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Zach Newman


Hi everyone. My name is Zach Newman. I'm a graduate student studying atomic physics (home dept. Optical Sciences) at the University of Arizona in sunny Tucson, Arizona.

My lab studies small clouds of Rubidium atoms which have been cooled to temperatures on the order of ~10 nanoKelvin (which is very, very cold)! At this temperature, the Rubidium atoms no longer behave as an ideal gas, like the air in the room you're sitting in; instead, they undergo a phase transition and behave as a single superfluid body, which can be understood using the laws of quantum mechanics. Some of you may know that I am talking about a Bose-Einstein condensate. More specifically we study the rotational properties of these relatively large (at least when compared to the size of atoms and molecules) quantum mechanical systems.

In order to study these atoms, our lab uses tools and techniques which are well know and common in atomic physics experiments, but probably not so well know outside of this discipline. Many of these techniques involve lasers and electronics.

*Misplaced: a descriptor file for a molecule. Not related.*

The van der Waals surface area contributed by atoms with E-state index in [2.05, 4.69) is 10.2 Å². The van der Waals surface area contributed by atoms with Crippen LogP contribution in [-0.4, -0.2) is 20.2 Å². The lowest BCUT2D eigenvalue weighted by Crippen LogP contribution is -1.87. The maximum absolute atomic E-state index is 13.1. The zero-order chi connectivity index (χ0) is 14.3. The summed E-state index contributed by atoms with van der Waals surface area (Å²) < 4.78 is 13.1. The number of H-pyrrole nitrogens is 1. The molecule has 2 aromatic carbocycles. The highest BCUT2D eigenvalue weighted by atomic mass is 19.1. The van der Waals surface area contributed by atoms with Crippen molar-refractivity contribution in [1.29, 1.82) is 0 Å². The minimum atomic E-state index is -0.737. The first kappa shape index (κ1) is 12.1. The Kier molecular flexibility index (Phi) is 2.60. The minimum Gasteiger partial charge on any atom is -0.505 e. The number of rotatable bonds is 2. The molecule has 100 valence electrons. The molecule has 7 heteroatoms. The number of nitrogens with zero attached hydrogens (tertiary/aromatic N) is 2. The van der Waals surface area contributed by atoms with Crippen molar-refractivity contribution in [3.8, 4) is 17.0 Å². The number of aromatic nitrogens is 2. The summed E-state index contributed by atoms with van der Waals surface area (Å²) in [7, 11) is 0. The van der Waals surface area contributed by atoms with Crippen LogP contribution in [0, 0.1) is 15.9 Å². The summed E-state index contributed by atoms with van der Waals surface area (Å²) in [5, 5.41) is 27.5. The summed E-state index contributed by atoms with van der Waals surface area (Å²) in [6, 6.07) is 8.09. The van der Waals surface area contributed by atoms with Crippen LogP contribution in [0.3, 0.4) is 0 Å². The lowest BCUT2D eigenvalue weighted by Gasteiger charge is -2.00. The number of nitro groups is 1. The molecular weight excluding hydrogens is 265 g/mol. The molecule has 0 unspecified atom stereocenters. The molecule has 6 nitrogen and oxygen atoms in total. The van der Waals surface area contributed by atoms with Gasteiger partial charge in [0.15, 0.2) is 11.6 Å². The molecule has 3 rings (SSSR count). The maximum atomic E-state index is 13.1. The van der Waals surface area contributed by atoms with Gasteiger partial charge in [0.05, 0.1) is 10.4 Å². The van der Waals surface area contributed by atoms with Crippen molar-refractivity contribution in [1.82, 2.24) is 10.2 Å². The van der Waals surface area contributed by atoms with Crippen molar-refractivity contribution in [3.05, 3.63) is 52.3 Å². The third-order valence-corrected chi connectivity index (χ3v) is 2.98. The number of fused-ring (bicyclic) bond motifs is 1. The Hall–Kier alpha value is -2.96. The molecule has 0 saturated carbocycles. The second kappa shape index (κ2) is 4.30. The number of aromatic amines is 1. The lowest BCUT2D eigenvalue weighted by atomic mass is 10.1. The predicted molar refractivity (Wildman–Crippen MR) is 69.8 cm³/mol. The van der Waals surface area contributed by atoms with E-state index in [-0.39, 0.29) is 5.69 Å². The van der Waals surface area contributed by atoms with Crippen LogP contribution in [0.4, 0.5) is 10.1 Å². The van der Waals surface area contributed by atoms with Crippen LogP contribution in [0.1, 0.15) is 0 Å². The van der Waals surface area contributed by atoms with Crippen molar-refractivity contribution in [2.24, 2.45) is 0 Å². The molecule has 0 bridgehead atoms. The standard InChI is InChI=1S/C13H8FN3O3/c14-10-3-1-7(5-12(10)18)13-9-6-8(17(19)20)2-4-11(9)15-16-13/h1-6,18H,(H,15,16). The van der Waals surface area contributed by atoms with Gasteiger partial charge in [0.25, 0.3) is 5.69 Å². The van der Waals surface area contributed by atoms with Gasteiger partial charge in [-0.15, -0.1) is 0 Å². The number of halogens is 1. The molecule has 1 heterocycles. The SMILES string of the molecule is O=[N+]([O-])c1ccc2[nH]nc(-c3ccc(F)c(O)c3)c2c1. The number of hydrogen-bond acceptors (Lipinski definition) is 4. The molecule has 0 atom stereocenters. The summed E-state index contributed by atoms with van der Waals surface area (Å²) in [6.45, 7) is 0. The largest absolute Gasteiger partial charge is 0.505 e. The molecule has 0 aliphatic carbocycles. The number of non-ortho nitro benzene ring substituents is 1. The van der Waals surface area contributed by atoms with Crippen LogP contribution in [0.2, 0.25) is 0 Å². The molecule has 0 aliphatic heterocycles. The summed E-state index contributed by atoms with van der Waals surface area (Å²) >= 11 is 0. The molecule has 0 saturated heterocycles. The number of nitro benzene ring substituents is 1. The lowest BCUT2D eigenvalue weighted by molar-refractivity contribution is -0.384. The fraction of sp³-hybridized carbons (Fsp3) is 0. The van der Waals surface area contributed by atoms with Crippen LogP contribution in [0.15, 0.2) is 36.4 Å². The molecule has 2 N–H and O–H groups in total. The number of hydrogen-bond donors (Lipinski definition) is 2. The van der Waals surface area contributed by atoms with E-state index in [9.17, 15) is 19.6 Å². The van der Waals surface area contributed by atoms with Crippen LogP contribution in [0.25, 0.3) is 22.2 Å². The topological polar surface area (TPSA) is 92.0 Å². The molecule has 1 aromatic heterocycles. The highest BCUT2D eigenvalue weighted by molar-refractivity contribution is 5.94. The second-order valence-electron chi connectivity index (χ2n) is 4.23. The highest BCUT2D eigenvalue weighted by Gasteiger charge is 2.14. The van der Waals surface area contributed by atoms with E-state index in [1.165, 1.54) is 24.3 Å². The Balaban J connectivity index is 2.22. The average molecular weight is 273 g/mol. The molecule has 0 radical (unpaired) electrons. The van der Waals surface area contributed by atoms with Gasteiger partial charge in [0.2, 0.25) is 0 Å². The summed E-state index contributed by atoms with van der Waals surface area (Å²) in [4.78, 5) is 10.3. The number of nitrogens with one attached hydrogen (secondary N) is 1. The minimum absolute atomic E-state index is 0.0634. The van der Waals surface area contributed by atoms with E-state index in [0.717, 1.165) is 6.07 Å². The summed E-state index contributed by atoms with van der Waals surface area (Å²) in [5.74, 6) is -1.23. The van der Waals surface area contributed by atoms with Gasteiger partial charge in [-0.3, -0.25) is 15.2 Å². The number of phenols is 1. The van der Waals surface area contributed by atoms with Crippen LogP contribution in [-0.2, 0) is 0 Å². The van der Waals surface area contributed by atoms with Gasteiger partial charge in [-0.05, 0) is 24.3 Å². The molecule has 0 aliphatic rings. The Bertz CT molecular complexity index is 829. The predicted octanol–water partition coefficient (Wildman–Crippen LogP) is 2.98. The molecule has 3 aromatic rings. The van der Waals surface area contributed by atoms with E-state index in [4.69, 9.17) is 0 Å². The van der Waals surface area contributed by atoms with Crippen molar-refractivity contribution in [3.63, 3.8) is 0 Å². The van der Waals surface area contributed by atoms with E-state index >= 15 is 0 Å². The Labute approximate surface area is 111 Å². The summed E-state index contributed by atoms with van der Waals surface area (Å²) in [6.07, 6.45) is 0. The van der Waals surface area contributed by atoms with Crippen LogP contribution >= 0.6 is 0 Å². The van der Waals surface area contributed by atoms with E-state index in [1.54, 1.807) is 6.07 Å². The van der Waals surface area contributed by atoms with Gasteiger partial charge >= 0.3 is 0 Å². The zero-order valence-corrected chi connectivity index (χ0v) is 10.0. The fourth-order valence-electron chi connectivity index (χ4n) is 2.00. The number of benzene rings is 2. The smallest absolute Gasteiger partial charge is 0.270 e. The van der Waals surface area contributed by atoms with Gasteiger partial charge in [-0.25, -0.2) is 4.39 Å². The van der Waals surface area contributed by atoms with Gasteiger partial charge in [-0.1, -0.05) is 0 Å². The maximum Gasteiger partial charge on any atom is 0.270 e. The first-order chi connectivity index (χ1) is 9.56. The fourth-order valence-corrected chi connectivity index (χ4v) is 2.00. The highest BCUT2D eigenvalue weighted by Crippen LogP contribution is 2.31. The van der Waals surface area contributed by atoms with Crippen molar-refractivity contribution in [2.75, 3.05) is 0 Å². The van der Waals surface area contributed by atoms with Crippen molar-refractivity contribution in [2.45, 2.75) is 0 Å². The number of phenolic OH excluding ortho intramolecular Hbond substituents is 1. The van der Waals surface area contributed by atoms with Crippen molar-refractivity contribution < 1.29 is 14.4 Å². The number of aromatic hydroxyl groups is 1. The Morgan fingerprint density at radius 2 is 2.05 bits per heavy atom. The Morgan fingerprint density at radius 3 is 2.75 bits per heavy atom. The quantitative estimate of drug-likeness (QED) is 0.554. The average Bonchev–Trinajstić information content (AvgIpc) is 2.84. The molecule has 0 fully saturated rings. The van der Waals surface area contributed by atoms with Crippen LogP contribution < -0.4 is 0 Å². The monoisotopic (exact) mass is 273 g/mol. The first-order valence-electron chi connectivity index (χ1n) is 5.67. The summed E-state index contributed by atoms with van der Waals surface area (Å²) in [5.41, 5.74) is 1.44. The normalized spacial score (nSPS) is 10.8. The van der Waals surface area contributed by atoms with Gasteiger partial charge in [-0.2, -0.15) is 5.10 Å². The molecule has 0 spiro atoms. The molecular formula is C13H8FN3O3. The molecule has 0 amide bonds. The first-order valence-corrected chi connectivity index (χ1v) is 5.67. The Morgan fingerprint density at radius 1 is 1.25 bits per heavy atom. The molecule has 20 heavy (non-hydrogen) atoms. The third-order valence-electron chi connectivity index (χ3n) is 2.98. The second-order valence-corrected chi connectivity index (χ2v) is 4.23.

So...why am I mentioning all this? Well, It's because I'm very interested in teaching and getting people involved in science. Since I'm most familiar with optics, laser physics and atomic physics I'm hoping I'll be able to share some ideas about those subjects with you. In addition, I hope to share Sophia with some of my friends at school who may be able to share some of their knowledge as well!

I'm very excited about contributing Sophia; I think it has great potential and could become a very powerful learning tool. And I'm excited about learning many new things from you as well.


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